How Much Does it Cost to be President?

Earlier this year, Senator Hillary Rodham Clinton (D – NY) made history by becoming the first presidential hopeful to refuse public funding.

When candidates accept public funding through the Federal Elections Committee, they are constrained by the requirements that are placed on fundraising. Public funding does not preclude private contributions, but it places limitations on what can be accepted and how it can be used.

In declaring independence from the money, Clinton also declared independence from the rules and essentially forced her rivals to do the same. What they found is that it was right to do so. Or at least lucrative.

As the first-quarter of the year draws to a close, the candidates are required to report their fundraising totals, and the multi-million dollar figures they’re reporting are record-shattering. Clinton was the leader in the field with $26 million. Senator Barrack Obama (D – IL) came in a close second with $25 million, and former Massachusetts Governor Mitt Romney led the Republican candidates with $23 million.

These staggering figures are revolutionary in political campaigning, and may usher in the most expensive presidential race in history, with experts predicting a multi-billion dollar contest.

But is this really what we want? Politicians always come in to office with ulterior motives. It’s understood, it’s part of the game.

But a person can only serve so many masters, and $26 million to $2 billion later, you have to wonder who those masters are. When a person “donates” that much money, there are usually strings attached, or at the very least the desire to keep in a person or organization’s good graces. Maybe it’s a lot to ask, but I want my governmental representatives to be serving me and my country, not the various lobbies and corporations that have them in their pocket.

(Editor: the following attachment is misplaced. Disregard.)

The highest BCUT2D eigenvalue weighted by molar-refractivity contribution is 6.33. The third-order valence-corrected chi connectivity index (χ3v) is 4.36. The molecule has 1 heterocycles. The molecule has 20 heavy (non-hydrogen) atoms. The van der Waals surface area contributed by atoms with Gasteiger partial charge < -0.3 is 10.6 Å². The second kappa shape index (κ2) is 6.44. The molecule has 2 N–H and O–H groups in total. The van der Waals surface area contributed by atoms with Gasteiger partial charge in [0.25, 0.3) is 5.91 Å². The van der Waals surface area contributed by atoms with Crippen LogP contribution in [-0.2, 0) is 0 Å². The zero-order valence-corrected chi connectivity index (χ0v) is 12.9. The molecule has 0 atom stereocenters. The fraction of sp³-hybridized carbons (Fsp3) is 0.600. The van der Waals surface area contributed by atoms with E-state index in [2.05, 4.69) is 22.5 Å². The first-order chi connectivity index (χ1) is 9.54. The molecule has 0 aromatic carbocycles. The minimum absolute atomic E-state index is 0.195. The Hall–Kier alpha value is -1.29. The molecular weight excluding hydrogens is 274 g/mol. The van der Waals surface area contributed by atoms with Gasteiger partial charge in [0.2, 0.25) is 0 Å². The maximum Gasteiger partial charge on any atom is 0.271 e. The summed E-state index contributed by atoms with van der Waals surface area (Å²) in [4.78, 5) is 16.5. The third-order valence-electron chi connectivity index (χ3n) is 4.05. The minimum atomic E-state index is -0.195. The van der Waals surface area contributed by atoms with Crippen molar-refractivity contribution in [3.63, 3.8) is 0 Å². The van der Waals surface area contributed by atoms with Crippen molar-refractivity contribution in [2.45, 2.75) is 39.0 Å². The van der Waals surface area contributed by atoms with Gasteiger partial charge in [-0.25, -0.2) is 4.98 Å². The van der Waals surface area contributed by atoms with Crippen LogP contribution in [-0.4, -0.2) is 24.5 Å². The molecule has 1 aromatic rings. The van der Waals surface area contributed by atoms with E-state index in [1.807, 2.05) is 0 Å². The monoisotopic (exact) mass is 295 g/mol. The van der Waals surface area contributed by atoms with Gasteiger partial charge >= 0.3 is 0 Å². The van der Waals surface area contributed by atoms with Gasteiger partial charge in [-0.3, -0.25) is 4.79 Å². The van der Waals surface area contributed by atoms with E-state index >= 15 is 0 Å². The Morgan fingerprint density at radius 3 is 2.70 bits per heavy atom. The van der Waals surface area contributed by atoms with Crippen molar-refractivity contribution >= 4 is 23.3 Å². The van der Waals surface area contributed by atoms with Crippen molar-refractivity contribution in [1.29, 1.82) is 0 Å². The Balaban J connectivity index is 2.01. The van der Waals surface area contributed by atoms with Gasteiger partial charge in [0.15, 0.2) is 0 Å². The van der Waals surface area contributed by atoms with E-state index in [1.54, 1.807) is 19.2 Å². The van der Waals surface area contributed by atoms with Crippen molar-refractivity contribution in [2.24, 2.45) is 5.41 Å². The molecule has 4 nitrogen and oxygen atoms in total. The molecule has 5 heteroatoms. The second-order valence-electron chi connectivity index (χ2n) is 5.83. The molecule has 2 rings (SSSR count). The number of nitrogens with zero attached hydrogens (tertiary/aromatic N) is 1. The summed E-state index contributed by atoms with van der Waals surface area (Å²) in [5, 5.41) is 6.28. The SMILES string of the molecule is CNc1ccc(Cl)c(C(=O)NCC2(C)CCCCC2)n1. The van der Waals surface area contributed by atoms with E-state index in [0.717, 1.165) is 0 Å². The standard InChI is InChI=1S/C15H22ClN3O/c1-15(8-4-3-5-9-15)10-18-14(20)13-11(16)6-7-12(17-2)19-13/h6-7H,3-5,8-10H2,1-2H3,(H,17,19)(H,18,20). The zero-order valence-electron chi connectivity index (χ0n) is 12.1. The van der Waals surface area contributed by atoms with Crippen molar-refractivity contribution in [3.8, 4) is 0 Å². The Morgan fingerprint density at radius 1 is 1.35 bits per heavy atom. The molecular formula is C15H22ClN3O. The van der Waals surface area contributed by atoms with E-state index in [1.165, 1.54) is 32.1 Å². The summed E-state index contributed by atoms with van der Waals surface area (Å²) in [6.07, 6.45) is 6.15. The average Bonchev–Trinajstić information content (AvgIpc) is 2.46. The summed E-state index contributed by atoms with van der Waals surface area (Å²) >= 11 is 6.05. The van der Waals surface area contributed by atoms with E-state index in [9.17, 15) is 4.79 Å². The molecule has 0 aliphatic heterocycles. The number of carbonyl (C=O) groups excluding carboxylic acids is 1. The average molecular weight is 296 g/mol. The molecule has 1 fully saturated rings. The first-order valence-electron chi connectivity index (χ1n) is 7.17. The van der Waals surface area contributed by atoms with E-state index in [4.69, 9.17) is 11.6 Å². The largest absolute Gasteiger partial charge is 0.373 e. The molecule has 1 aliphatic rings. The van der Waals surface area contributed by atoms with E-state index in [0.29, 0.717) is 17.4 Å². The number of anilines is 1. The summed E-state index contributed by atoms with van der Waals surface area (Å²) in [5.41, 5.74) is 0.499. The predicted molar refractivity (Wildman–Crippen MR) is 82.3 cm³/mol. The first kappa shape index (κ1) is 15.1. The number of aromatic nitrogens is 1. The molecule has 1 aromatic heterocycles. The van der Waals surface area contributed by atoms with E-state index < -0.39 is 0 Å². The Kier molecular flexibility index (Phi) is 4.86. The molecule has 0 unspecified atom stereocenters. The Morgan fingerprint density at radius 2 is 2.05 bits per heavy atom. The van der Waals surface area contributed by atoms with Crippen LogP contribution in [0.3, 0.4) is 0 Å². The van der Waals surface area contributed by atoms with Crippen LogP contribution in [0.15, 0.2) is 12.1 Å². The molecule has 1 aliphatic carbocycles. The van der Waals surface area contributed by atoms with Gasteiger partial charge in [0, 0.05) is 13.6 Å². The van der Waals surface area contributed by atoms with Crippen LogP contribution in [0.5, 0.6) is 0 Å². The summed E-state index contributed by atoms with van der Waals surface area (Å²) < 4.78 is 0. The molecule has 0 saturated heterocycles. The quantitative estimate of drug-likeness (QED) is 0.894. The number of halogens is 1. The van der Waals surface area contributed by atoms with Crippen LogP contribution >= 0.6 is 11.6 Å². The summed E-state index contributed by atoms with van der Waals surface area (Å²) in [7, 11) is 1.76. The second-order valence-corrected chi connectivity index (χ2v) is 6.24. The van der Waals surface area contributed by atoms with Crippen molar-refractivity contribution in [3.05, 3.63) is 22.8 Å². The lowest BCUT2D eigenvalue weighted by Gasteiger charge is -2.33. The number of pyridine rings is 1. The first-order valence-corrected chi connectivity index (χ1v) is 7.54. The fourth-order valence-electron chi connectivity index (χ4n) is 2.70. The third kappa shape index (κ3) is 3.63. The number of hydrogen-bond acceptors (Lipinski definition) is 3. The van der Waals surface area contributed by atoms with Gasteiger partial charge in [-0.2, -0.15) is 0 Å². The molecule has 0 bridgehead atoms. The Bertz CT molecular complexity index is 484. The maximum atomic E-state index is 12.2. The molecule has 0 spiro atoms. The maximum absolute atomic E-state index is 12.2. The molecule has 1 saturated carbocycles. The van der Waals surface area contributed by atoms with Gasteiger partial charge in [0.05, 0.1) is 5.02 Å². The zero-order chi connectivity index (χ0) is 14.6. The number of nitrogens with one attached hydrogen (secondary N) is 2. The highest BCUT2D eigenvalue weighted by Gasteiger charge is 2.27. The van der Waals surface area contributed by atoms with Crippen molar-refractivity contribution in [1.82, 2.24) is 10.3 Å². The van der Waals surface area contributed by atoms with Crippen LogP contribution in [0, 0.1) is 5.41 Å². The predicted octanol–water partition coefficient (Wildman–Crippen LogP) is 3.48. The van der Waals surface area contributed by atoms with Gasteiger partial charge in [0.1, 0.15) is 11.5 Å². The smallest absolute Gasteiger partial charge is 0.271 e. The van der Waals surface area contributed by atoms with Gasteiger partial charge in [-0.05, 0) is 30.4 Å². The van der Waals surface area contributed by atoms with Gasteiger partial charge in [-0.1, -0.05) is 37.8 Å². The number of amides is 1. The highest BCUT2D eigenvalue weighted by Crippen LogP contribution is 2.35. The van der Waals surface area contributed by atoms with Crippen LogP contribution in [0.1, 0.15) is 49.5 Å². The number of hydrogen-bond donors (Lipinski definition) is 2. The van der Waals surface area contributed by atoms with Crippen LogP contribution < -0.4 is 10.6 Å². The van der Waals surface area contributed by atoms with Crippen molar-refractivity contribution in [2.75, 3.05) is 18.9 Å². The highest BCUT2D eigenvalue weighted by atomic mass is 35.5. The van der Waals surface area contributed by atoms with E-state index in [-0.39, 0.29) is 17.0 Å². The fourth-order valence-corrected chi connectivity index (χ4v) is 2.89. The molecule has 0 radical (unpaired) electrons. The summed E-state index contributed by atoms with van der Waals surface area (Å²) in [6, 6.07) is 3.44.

It’s true that TV ads are expensive, and television is increasingly the media of choice, but this election season has also seen the advent of many new and innovative ways to reach the voters. The Internet is a huge resource that is just now beginning to be truly exploited. For example, most of the candidates have posted ads on YouTube. It’s a different demographic, and requires a different marketing strategy, but it’s also less expensive.

That a candidate can raise a lot of money doesn’t impress me. If it were up to me, elections would be entirely publicly funded. That way, the candidates could forget about fundraising and the politicking inherent in the act, and focus on what’s really important, the issues.